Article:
"So a complaint could have been filed against Rob without my knowing it," observed Ruth. "You know what bothers me most about Rob's case? It would be one thing if a sexual assault charge had been filed against him and I didn't know about it--or even if I did but it was kept confidential. Because of this damned `unwanted' poster, though, the whole thing is so public. If we recommend him for tenure, we'll be sending a message that we're not concerned about whether he gropes the girls here. It really would be better if he withdrew his application and submitted it again next year after everything has either been cleared up or forgotten."
"He's not going to do that, Ruth."
"Well, then, it will be his own fault if he's turned down as a result."
Trond sat back in his chair. "I can tell you this," he said. "The memo from the tenured faculty in the department that I am writing will make no reference to any anonymous, unsubstantiated charge made against Rob either in a woman's lavatory or the student newspaper. The memo from the faculty will be based on the material in his dossier alone. If you, in your memo, should choose to cite such a charge as a reason to turn Rob down for tenure, you will be leaving yourself open to a lawsuit from Rob later if he is denied tenure."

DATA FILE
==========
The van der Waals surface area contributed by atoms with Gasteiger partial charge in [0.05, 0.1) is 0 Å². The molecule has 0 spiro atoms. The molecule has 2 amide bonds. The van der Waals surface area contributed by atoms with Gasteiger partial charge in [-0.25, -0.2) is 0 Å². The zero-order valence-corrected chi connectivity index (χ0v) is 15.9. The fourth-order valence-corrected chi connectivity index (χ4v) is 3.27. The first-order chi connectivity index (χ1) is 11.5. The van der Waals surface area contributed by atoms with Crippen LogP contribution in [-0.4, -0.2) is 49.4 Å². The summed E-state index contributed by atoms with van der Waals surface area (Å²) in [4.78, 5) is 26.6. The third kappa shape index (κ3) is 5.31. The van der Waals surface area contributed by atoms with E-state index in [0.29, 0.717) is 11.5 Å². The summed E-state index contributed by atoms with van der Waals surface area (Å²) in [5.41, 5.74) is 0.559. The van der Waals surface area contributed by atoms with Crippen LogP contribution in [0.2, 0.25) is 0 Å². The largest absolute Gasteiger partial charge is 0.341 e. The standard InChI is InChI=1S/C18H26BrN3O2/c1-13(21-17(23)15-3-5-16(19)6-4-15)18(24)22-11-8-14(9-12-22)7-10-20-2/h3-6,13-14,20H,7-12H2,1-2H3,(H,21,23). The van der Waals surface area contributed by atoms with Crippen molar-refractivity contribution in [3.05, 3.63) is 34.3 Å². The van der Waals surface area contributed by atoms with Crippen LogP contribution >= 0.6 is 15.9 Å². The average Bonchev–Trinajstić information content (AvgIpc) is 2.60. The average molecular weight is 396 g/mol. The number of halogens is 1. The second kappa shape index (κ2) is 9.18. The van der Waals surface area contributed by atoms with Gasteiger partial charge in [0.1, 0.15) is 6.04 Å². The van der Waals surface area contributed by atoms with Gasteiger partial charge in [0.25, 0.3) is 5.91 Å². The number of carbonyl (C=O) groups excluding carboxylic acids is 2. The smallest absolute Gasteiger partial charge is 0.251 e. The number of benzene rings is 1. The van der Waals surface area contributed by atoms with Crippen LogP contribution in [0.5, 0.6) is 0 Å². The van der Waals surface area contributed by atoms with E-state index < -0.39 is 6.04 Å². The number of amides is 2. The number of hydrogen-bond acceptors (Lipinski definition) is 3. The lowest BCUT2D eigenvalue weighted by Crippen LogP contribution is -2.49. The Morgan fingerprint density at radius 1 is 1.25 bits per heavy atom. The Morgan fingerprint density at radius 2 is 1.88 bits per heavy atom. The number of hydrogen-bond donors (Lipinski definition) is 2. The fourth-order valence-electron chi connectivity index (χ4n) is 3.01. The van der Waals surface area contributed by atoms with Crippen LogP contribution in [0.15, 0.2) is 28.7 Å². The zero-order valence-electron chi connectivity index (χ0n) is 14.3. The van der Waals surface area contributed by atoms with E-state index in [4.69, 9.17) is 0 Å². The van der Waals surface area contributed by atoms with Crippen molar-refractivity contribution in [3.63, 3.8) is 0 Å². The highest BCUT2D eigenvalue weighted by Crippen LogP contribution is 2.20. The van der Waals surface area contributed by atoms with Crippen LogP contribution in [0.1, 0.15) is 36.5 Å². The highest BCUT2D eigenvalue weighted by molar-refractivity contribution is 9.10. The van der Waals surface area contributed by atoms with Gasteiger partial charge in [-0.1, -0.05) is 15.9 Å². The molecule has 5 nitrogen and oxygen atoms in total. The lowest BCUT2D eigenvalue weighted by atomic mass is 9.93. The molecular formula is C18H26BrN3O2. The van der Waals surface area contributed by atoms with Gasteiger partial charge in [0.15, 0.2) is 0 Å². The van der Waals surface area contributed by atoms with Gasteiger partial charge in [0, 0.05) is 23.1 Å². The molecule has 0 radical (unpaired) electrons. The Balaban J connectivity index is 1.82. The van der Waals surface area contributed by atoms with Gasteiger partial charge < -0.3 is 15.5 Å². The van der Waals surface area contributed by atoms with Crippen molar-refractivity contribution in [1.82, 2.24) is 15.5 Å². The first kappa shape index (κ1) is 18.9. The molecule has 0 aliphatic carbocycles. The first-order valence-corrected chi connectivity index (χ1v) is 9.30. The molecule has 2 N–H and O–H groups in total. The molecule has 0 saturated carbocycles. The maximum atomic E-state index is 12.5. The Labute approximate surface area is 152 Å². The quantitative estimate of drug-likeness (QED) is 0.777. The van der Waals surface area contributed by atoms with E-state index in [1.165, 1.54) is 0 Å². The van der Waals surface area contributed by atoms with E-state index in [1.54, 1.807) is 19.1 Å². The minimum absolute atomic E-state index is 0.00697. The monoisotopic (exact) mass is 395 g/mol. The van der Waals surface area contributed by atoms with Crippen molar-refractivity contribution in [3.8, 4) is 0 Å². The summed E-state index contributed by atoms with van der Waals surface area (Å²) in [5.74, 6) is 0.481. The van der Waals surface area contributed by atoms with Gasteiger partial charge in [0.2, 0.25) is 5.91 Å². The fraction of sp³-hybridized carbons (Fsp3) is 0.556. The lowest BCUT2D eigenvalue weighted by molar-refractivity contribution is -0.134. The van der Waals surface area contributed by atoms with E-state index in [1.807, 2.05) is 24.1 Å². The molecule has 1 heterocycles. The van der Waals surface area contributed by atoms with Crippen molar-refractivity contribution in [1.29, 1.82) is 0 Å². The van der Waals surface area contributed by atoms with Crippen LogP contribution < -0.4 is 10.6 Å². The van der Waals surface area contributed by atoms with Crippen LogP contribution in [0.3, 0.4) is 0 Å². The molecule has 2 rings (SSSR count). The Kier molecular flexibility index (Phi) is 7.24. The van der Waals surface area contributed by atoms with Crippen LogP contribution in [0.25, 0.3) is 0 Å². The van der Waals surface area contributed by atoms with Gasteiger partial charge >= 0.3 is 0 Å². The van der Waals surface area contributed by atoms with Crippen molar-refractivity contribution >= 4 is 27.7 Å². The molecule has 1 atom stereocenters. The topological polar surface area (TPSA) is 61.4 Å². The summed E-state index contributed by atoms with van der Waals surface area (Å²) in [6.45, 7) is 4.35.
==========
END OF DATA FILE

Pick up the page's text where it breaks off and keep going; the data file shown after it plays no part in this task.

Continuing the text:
Ruth wondered: Was this a threat?
"And if and when the time comes at the end of the academic year for the dean to decide whether or not an acting chair should be confirmed for a full four year term," he continued, "I sincerely doubt that he would look favorably on her if she were facing a lawsuit filed against her by someone with an absolutely stellar dossier but whom she recommended not receive tenure on the basis of an anonymous, unsubstantiated complaint."
Yes, Ruth realized, this was definitely a threat. "Thank you for your report about the meeting, Trond," she said in an icy voice. "I will expect to receive your two memos after the meeting next week. That will be all for now." Looking surprised, he immediately got up and left.
The problem with Trond, Ruth decided, was that he didn't seem to understand that he was no longer chair of this department.